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Forrest J Ackerman (1916 - 2008)

Author
Date
12-05-2008
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Forrest J Ackerman

There's no way to do this impersonally, because there's nothing impersonal about the man. Forrest J Ackerman, the pun-lovin' mind behind Famous Monsters of Filmland, our Uncle Forry, died of heart failure yesterday, December 4, 2008, at 11:58 PM. It's not an exaggeration to say that the man defined what it meant to be a horror fan for a whole generation of Famous Monsters readers and he's a legend to newer horror geeks like me. To list the full extent of his contributions to the genre would be foolhardy and I'm not even going to try. Think of this as less of an obituary and more of a unreliable remembrance from a fan who's taking it a little too hard.

I met Forry just once, nearly a year ago. I made a trip out to Los Angeles specifically for the purpose of visiting him at his "Acker-mini-mansion" during his weekly open house. Let me repeat that -- every week, this man opened the doors of his memorabilia-stuffed home to anybody who wanted to stop by, friend or stranger. Every week. For free. How cool is that?

Even at the time, Forry was very frail. He sat in his chair the whole time, legs wrapped in a blanket. I remember that his hand was dry and it felt like it might crumble in my own. But he didn't let that slow him down. Although he was quiet initially, once he began telling stories -- of his first viewing of Frankenstein, of a trip to Germany to read the original script for Metropolis, of other matters wide and wonderful -- he lit up and it seemed that he could not be stopped, not that any of those there would. When I finally had a chance to speak with him, he listened attentively to whatever I was blathering on about (I could not tell you what, although I was probably gushing), only interrupting when he hadn't quite heard what I'd said. I left that day feeling both nostalgic and a little sad that I hadn't grown up in a time when he was a more prevalent force in the lives of horror fans.

Over at the Classic Horror Film Board (no relation to Classic-Horror.com), the thread about Forry's passing contains many lovely tributes to his memory. He will be missed dearly.

Forry RIP

I met him just once, at the Fantastic Film Festival in Manchester in 2001. Despite looking every bit an 85 year old man, he held court in the bar pretty much the whole weekend. Absolutely the best story teller I have EVER met, he kept everyone hooked with his fantastic tales from a fantastic life (Isaac Asimov's skirt chasing tendencies is the one that sticks in my head). A true original, a great inspiration, Forry will be sorely missed.

A sad day

This is indeed a sad day for horror fans.  Although I never met him personally, it does feel as though a giant has passed.  I still smile when I see his cameo in Amazon Women on the Moon!  To quote Shakespeare, "He was a man, take him for all in all, [we] shall not look upon his like again."

To awaken thrilling horror!

Goodbye Uncle Forry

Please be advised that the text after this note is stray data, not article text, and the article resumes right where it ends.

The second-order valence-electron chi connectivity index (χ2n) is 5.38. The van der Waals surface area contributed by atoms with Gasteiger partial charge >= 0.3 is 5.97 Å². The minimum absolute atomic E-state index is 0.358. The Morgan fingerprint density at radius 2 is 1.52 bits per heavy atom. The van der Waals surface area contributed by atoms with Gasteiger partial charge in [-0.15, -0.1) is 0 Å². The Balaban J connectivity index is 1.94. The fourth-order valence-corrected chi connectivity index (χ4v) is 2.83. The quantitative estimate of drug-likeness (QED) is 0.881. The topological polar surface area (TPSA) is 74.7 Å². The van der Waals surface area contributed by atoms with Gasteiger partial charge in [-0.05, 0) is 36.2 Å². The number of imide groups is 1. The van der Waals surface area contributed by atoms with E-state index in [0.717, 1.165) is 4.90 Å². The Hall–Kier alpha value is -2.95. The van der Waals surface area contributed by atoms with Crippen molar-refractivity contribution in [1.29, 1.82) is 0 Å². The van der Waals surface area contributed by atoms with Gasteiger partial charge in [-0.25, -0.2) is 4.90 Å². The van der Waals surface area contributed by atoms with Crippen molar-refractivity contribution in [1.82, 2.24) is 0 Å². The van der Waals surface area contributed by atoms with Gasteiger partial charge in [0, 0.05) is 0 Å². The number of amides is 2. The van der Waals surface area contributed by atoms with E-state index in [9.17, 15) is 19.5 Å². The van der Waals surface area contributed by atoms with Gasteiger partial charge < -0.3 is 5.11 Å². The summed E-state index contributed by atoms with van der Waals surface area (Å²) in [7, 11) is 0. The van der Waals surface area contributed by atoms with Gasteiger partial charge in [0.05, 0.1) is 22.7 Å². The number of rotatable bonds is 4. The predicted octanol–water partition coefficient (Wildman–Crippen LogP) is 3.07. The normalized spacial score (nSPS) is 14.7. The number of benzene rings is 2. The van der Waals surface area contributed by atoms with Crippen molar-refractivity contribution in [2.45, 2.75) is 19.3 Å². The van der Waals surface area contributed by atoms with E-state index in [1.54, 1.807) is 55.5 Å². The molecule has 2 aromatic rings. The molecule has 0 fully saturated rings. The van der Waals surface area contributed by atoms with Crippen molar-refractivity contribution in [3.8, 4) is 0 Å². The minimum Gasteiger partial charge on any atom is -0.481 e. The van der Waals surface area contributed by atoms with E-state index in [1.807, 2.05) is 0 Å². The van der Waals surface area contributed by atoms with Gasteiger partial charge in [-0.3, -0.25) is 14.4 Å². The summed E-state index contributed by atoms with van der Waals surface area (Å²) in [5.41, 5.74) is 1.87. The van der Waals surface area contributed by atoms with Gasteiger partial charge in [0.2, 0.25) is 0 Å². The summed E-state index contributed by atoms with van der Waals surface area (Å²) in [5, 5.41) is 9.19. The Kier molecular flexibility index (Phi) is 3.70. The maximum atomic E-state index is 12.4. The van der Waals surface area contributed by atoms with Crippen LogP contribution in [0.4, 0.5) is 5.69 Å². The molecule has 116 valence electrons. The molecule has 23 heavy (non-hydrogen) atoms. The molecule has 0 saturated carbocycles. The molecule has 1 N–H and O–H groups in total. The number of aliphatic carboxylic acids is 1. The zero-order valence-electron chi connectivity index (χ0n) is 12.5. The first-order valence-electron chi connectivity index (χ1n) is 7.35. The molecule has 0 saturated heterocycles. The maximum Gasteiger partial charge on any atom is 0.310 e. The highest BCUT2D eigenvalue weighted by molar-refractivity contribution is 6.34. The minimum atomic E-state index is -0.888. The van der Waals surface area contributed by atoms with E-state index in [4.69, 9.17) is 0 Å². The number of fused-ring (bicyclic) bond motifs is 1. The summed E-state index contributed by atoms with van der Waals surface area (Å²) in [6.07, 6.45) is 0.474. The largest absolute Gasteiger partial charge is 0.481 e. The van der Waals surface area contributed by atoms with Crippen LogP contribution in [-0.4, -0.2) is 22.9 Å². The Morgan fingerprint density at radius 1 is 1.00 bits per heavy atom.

One of the disadvantages of growing older (there are many) is hearing that someone that meant a lot to your childhood has passed. Forrest J. Ackerman, founder, writer, publisher and all around Nice Sci Fi Guy left this world today. My appreciation for classic films sprang forth from the pages of his baby Famous Monsters of Filmland. I met Uncle Forry several times, but my favorite visit was 10 years ago when my fellow film fan friend Raven White asked me to project films for a presentation in smell-a. (Los Angeles). After the screening of some sci fi and horror forgettables, we headed out to a local restaurant. Favorite guest Uncle Forry joined us. At our prodding, Forry regaled us with one amazing story after another. Stories that included Bela Lugosi's less then supportive wife. Al Jolson calling Forry "Sonny Boy" as he sang him that song! His amazement at seeing Frankenstein (1931), King Kong (1933) and his beloved Metropolis (1927) First Run!!! etc. etc. I drove Forry home at nights end. I explained to him a memory that was very personal to me. I told him how at the ripe old age of 12, I was devastated to hear that Boris Karloff had passed. I cried and my parents were clueless as to why. Forry explained to me that indeed when Boris Karloff passed, he received letter after letter from distraught young fans who had never dealt with death before. He took the time to write every one of them back and could not have been more supportive. At 51, death has become somewhat routine to me now. With the passing of my Mom and Dad, I realize how the last thing we truly have left to savor are our memories. I remember that trip to the original Ackermansion (in Beverly Hills Karloffornia of course), and how I asked question after question to a patient Forry of his memories of my favorite actors. I remember seeing amazing props from several of my favorite fantasy films. I also spotted a sense of pride in Forry when I correctly identified each and every piece of memorabilia, naming each film that they were featured in that he had on display. He had the look of a proud parent who had raised that kid right! Yes, you did raise this kid right, Uncle Forry. Do me a BIG favor thou won't you? Say hi to Bela, Vincent, Lon and especially Boris for me will you.

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